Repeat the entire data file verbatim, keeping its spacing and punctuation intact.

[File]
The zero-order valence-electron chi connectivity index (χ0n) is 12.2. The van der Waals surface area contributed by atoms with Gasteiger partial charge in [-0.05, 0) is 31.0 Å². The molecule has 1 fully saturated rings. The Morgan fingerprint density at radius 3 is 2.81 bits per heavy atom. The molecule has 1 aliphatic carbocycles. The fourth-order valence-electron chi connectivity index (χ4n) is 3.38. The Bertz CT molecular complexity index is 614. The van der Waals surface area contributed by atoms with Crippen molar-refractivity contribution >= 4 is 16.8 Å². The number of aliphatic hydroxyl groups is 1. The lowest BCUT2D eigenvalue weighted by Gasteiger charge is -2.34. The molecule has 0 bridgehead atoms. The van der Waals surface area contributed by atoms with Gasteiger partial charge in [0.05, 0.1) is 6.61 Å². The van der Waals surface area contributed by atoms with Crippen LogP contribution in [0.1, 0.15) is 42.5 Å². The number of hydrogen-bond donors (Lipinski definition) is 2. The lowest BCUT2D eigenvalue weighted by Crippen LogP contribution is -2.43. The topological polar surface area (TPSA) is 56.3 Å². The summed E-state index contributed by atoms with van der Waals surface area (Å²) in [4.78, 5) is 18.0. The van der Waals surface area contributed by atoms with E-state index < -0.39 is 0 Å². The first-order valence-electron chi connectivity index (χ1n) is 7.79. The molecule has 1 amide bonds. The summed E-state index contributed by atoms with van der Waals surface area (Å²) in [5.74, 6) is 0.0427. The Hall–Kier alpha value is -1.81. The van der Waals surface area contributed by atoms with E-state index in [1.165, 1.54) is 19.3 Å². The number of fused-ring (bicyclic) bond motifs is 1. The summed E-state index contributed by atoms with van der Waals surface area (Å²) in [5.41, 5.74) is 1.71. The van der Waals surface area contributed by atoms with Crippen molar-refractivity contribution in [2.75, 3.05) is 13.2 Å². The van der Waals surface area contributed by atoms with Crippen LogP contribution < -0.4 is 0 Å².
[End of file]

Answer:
The zero-order valence-electron chi connectivity index (χ0n) is 12.2. The van der Waals surface area contributed by atoms with Gasteiger partial charge in [-0.05, 0) is 31.0 Å². The molecule has 1 fully saturated rings. The Morgan fingerprint density at radius 3 is 2.81 bits per heavy atom. The molecule has 1 aliphatic carbocycles. The fourth-order valence-electron chi connectivity index (χ4n) is 3.38. The Bertz CT molecular complexity index is 614. The van der Waals surface area contributed by atoms with Crippen molar-refractivity contribution >= 4 is 16.8 Å². The number of aliphatic hydroxyl groups is 1. The lowest BCUT2D eigenvalue weighted by Gasteiger charge is -2.34. The molecule has 0 bridgehead atoms. The van der Waals surface area contributed by atoms with Gasteiger partial charge in [0.05, 0.1) is 6.61 Å². The van der Waals surface area contributed by atoms with Crippen LogP contribution in [0.1, 0.15) is 42.5 Å². The number of hydrogen-bond donors (Lipinski definition) is 2. The lowest BCUT2D eigenvalue weighted by Crippen LogP contribution is -2.43. The topological polar surface area (TPSA) is 56.3 Å². The summed E-state index contributed by atoms with van der Waals surface area (Å²) in [4.78, 5) is 18.0. The van der Waals surface area contributed by atoms with E-state index < -0.39 is 0 Å². The first-order valence-electron chi connectivity index (χ1n) is 7.79. The molecule has 1 amide bonds. The summed E-state index contributed by atoms with van der Waals surface area (Å²) in [5.74, 6) is 0.0427. The Hall–Kier alpha value is -1.81. The van der Waals surface area contributed by atoms with E-state index in [1.165, 1.54) is 19.3 Å². The number of fused-ring (bicyclic) bond motifs is 1. The summed E-state index contributed by atoms with van der Waals surface area (Å²) in [5.41, 5.74) is 1.71. The van der Waals surface area contributed by atoms with Crippen molar-refractivity contribution in [2.75, 3.05) is 13.2 Å². The van der Waals surface area contributed by atoms with Crippen LogP contribution < -0.4 is 0 Å².